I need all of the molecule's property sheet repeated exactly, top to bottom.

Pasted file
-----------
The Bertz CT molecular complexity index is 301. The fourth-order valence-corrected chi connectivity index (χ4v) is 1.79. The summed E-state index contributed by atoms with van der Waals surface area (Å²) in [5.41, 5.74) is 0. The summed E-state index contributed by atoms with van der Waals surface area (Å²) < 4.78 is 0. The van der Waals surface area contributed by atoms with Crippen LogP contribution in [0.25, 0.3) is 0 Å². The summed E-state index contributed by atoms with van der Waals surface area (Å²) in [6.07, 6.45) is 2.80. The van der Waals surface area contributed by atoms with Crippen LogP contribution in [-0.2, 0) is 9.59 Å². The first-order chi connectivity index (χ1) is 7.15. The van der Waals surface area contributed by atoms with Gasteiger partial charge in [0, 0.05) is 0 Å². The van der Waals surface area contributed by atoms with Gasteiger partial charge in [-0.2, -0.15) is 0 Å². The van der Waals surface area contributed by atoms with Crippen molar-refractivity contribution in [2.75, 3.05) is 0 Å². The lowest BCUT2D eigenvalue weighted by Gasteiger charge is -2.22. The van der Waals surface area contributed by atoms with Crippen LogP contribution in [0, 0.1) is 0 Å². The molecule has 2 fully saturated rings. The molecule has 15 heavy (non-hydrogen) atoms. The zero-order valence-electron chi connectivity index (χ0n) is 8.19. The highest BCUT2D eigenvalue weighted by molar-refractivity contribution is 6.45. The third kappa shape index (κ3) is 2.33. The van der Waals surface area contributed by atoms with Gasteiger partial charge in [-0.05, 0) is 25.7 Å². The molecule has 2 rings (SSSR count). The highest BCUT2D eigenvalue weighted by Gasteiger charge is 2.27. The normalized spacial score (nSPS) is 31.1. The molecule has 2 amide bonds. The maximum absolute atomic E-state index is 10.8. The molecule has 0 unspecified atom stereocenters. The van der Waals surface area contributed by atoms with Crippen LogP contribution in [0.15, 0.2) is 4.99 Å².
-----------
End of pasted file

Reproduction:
The Bertz CT molecular complexity index is 301. The fourth-order valence-corrected chi connectivity index (χ4v) is 1.79. The summed E-state index contributed by atoms with van der Waals surface area (Å²) in [5.41, 5.74) is 0. The summed E-state index contributed by atoms with van der Waals surface area (Å²) < 4.78 is 0. The van der Waals surface area contributed by atoms with Crippen LogP contribution in [0.25, 0.3) is 0 Å². The summed E-state index contributed by atoms with van der Waals surface area (Å²) in [6.07, 6.45) is 2.80. The van der Waals surface area contributed by atoms with Crippen LogP contribution in [-0.2, 0) is 9.59 Å². The first-order chi connectivity index (χ1) is 7.15. The van der Waals surface area contributed by atoms with Gasteiger partial charge in [0, 0.05) is 0 Å². The van der Waals surface area contributed by atoms with Gasteiger partial charge in [-0.2, -0.15) is 0 Å². The van der Waals surface area contributed by atoms with Crippen molar-refractivity contribution in [2.75, 3.05) is 0 Å². The lowest BCUT2D eigenvalue weighted by Gasteiger charge is -2.22. The van der Waals surface area contributed by atoms with Crippen LogP contribution in [0, 0.1) is 0 Å². The molecule has 2 fully saturated rings. The molecule has 15 heavy (non-hydrogen) atoms. The zero-order valence-electron chi connectivity index (χ0n) is 8.19. The highest BCUT2D eigenvalue weighted by molar-refractivity contribution is 6.45. The third kappa shape index (κ3) is 2.33. The van der Waals surface area contributed by atoms with Gasteiger partial charge in [-0.05, 0) is 25.7 Å². The molecule has 2 rings (SSSR count). The highest BCUT2D eigenvalue weighted by Gasteiger charge is 2.27. The normalized spacial score (nSPS) is 31.1. The molecule has 2 amide bonds. The maximum absolute atomic E-state index is 10.8. The molecule has 0 unspecified atom stereocenters. The van der Waals surface area contributed by atoms with Crippen LogP contribution in [0.15, 0.2) is 4.99 Å².